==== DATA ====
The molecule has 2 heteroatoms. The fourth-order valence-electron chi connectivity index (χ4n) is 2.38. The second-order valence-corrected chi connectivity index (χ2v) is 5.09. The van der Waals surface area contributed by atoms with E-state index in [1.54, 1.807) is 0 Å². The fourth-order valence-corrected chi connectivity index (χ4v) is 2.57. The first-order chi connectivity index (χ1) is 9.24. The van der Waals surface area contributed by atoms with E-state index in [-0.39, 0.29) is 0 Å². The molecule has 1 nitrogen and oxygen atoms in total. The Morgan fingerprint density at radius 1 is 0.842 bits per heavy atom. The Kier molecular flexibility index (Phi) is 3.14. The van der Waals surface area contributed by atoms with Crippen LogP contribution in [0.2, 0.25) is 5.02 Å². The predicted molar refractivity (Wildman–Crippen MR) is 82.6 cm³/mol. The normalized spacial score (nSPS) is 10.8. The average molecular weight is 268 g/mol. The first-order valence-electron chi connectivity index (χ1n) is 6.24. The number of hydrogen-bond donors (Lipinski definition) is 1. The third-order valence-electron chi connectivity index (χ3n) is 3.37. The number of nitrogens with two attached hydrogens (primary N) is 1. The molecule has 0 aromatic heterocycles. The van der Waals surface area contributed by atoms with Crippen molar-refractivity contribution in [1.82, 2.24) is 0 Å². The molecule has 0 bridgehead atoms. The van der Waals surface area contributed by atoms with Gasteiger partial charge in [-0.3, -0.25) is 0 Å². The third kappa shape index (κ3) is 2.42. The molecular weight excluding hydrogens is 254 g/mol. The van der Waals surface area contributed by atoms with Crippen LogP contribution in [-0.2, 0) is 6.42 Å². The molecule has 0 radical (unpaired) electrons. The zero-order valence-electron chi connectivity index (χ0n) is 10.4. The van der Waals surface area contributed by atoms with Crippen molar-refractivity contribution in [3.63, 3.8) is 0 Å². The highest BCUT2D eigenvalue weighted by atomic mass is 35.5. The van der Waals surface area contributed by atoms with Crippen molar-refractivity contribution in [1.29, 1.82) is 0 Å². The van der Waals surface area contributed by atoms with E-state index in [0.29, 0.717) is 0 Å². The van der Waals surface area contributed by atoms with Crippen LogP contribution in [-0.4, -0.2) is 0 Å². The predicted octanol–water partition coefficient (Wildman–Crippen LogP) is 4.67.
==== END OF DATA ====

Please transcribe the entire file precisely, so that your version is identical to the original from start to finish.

The molecule has 2 heteroatoms. The fourth-order valence-electron chi connectivity index (χ4n) is 2.38. The second-order valence-corrected chi connectivity index (χ2v) is 5.09. The van der Waals surface area contributed by atoms with E-state index in [1.54, 1.807) is 0 Å². The fourth-order valence-corrected chi connectivity index (χ4v) is 2.57. The first-order chi connectivity index (χ1) is 9.24. The van der Waals surface area contributed by atoms with E-state index in [-0.39, 0.29) is 0 Å². The molecule has 1 nitrogen and oxygen atoms in total. The Morgan fingerprint density at radius 1 is 0.842 bits per heavy atom. The Kier molecular flexibility index (Phi) is 3.14. The van der Waals surface area contributed by atoms with Crippen LogP contribution in [0.2, 0.25) is 5.02 Å². The predicted molar refractivity (Wildman–Crippen MR) is 82.6 cm³/mol. The normalized spacial score (nSPS) is 10.8. The average molecular weight is 268 g/mol. The first-order valence-electron chi connectivity index (χ1n) is 6.24. The number of hydrogen-bond donors (Lipinski definition) is 1. The third-order valence-electron chi connectivity index (χ3n) is 3.37. The number of nitrogens with two attached hydrogens (primary N) is 1. The molecule has 0 aromatic heterocycles. The van der Waals surface area contributed by atoms with Crippen molar-refractivity contribution in [1.82, 2.24) is 0 Å². The molecule has 0 bridgehead atoms. The van der Waals surface area contributed by atoms with Gasteiger partial charge in [-0.3, -0.25) is 0 Å². The third kappa shape index (κ3) is 2.42. The molecular weight excluding hydrogens is 254 g/mol. The van der Waals surface area contributed by atoms with Crippen LogP contribution in [-0.2, 0) is 6.42 Å². The molecule has 0 radical (unpaired) electrons. The zero-order valence-electron chi connectivity index (χ0n) is 10.4. The van der Waals surface area contributed by atoms with Crippen molar-refractivity contribution in [3.63, 3.8) is 0 Å². The highest BCUT2D eigenvalue weighted by atomic mass is 35.5. The van der Waals surface area contributed by atoms with Crippen molar-refractivity contribution in [1.29, 1.82) is 0 Å². The van der Waals surface area contributed by atoms with E-state index in [0.29, 0.717) is 0 Å². The van der Waals surface area contributed by atoms with Crippen LogP contribution in [-0.4, -0.2) is 0 Å². The predicted octanol–water partition coefficient (Wildman–Crippen LogP) is 4.67.